Use a C clamp and one of the old pads to slowly compress the piston back into the caliper.

If your sliders move freely then you can probably skip this part, but I did it just to be shure. Use a pick to remove this rubber cap, exposing the slider.

Unbolt the slider from the bracket. It will stay in it's bore during this. You may need to temporarily reattach the caliper to the knuckle to break it loose.

Here it is unbolted. Don't lose the washer.

The caliper bracket can be removed with the other slider still attached. Just rotate it until it clears the caliper and pull it straight out.

Carefully use a pick to pull the slider's boot over the end then push it out the back of it's bore.


Both sliders removed. The smaller slider can be left on the bracket if you prefer.

Clean the old grease from the sliders and apply new grease. I'm using disc brake grease.

The small slider installs from the front and the large one from the back. Make shure the slider boots are seated in their grooves.

Caliper bracket reattached. Don't forget the rubber cap for the large slider.

Find the brake pad shim from your old pad and place it on the new primary pad. A little white lithium grease from a spray can doesn't hurt, Just don't get it on the pad material.

Spray any contact points as well as the slider pins with grease then install the new pads and bolt in the slider pins. The pad with the shim should be contacting the piston.

Slide the caliper back over the rotor and bolt it down. It's a good idea to clean the rotor first.

Pop the wheel back on and pump the brakes a few times to seat the pads.
Here's a shot of the old pads, they're all down to bare metal. Suprisingly the brakes still worked well, they'll work much better now though.
 

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I f*cking love this thread. Small engines have always been an interest of mine, lots of fun to tinker with and most are pretty simple. But I'm a cheapass, I rinse them out with carb cleaner to get them running before I worry about rebuilding them. I've brought several back to life with just a rinse, then a Seafoam rich mixture of fresh gas. Basically free resurrection. If they don't run after that (or shit looks REALLY nasty, like the diaphragms) then I'll get a kit.
 

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I f*cking love this thread. Small engines have always been an interest of mine, lots of fun to tinker with and most are pretty simple. But I'm a cheapass, I rinse them out with carb cleaner to get them running before I worry about rebuilding them. I've brought several back to life with just a rinse, then a Seafoam rich mixture of fresh gas. Basically free resurrection. If they don't run after that (or shit looks REALLY nasty, like the diaphragms) then I'll get a kit.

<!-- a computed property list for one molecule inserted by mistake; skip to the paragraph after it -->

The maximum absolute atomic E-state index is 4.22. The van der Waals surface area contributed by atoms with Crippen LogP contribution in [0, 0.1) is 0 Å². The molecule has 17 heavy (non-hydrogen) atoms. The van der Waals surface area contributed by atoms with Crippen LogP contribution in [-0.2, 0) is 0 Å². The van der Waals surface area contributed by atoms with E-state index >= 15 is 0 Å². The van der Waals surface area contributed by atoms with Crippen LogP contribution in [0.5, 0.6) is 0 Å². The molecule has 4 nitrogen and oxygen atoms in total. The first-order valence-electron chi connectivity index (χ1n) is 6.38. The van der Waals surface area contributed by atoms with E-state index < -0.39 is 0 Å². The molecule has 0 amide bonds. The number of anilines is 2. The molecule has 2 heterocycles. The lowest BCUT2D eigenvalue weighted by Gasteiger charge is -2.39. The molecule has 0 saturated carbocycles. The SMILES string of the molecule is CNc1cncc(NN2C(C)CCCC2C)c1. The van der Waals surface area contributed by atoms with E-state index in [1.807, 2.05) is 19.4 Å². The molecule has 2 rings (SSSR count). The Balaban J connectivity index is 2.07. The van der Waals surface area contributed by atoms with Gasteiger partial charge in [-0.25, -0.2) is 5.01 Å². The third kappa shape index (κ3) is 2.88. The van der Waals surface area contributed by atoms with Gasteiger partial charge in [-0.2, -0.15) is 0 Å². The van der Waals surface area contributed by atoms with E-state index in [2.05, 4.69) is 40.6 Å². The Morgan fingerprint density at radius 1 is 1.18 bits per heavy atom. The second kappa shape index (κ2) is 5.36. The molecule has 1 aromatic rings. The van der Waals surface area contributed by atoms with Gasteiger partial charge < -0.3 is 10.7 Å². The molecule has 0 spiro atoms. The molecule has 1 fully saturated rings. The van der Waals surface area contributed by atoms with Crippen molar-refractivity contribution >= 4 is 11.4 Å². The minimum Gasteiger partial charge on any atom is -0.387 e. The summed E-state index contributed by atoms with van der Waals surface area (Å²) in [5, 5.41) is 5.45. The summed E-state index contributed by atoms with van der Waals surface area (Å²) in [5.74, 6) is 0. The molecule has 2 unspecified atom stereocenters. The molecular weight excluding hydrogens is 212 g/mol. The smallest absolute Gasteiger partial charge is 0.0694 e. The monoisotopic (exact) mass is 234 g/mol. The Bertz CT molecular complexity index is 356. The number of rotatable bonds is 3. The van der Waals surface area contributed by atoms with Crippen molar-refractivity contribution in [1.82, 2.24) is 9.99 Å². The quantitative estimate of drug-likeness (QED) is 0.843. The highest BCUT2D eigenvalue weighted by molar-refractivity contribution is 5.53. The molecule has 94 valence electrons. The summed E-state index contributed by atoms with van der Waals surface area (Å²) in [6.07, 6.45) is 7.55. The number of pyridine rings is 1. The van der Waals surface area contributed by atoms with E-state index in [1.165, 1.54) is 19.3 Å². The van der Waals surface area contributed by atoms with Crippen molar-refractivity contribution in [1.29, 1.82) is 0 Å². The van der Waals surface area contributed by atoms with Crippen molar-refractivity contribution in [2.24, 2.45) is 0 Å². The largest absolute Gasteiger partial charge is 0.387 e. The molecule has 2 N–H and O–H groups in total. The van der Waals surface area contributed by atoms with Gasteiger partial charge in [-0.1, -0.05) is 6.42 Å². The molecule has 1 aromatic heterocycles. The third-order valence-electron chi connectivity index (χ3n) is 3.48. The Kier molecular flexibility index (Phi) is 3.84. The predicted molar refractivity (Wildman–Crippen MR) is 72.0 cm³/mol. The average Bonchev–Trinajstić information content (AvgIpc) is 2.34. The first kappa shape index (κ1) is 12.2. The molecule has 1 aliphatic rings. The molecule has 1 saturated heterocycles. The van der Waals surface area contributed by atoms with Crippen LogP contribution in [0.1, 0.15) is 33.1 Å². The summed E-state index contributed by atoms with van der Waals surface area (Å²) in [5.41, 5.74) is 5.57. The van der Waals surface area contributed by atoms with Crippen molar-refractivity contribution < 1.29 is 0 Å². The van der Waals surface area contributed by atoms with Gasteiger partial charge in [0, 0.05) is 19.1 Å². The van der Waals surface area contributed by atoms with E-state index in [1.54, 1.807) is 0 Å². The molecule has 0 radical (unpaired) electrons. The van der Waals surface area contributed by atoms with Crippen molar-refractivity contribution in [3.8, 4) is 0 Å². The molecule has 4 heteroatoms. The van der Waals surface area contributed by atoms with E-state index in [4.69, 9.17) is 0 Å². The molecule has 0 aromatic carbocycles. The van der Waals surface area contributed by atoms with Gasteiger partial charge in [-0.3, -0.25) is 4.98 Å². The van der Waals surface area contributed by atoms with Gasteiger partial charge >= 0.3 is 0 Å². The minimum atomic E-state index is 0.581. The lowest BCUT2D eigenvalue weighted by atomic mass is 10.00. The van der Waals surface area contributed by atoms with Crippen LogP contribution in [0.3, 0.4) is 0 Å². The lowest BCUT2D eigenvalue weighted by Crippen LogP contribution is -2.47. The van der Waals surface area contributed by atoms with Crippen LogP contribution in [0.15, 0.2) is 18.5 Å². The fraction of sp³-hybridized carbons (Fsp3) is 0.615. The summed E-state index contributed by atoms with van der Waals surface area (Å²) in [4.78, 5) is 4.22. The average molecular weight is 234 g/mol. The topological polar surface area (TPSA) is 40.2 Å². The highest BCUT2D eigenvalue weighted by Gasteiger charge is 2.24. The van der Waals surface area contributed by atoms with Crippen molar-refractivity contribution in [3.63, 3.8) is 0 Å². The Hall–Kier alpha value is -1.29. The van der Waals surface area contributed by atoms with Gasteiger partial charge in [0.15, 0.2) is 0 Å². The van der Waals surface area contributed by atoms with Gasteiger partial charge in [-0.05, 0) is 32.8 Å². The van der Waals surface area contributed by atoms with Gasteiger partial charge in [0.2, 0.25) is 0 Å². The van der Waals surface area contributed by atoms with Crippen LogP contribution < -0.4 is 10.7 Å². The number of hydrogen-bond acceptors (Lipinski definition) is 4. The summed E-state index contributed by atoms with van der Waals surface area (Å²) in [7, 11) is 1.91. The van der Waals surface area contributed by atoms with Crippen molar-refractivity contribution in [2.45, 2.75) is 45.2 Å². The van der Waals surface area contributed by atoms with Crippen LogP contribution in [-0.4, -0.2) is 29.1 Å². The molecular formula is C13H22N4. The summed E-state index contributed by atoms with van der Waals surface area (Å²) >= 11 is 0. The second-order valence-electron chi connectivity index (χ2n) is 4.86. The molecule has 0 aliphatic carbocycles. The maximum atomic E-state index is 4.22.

I use to be like that but now I don't even take them apart until I have the kit. I don't like doing things twice so if it's coming apart it gets new diaphragms. I'd rather do it once and know it will work than risk having to take it apart again. I'm also doing more of these though.

I didn't post this last night because I was tired and my eyes were sore by the time I finished the brake pad write up.
A piece of the Final drive has been a bit loose ever since we got it and after draining what looked like chocolate pudding from the gearbox I decided to do some investigating.

This was actually alot easier than it looks.

Here's the part I was talking about. Suzuki calls it the coupler or joint. Whatever it's called its loose and flops around.

I knew it would need a new coupler so I wasn't worried about damaging it.
I ended up welding a piece of metal to the shaft and wailing on it with a hammer to get it out (its supposed to just pop right out.)
Here's what It looked like once the coupler was out. Nice to see the gear oil I just put in already looks like pudding.

Here's the problem. The splines are actually sharp because they are so worn. This allows the coupler to move around too much and since the seal rides on the coupler it can let water into the gearbox. There's supposed to be another seal between the coupler and the driveshaft but it was missing when we got it.This is likely the source of the problem, as it allows dirt, sand, water and everything else to get into the splines and wear them out. This is actually a common problem on the ozarks but most people run them until they stop moving and by then the bearings in the gearbox are gone.

Here's another shot with the seal removed. Luckily the gearbox is still pretty tight and the splines on the driveshaft and pinion are still in good shape. So it need a new coupler, coupler seal, oil seal, and a ton of gear oil. Still better than a new gearbox.
 

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Cool thread

This one has a 26cc 2-stroke, stroked out to a 27.2 with some port work and a billet crank case, lightened flywheel, walbro 990 race carb, and of course a tuned pipe. Runs great. I will try to get some more pictures of it in action the next time I have it out racing
 

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Discussion Starter #20
Cool thread

This one has a 26cc 2-stroke, stroked out to a 27.2 with some port work and a billet crank case, lightened flywheel, walbro 990 race carb, and of course a tuned pipe. Runs great. I will try to get some more pictures of it in action the next time I have it out racing
Where the heck do you race something like that?

A couple random pictures.
Briggs and Stratton Quantum piston damage.

5-6 hp B&S Quantum in the front, 6.5 Tecumseh in the back.

A few years ago I had a 10hp B&S engine seize unexpectedly during starting. The cylinder was scored so I replaced it with another engine and threw it on a shelf. Recently I decided to tear it down and see what was going on. This is what I found.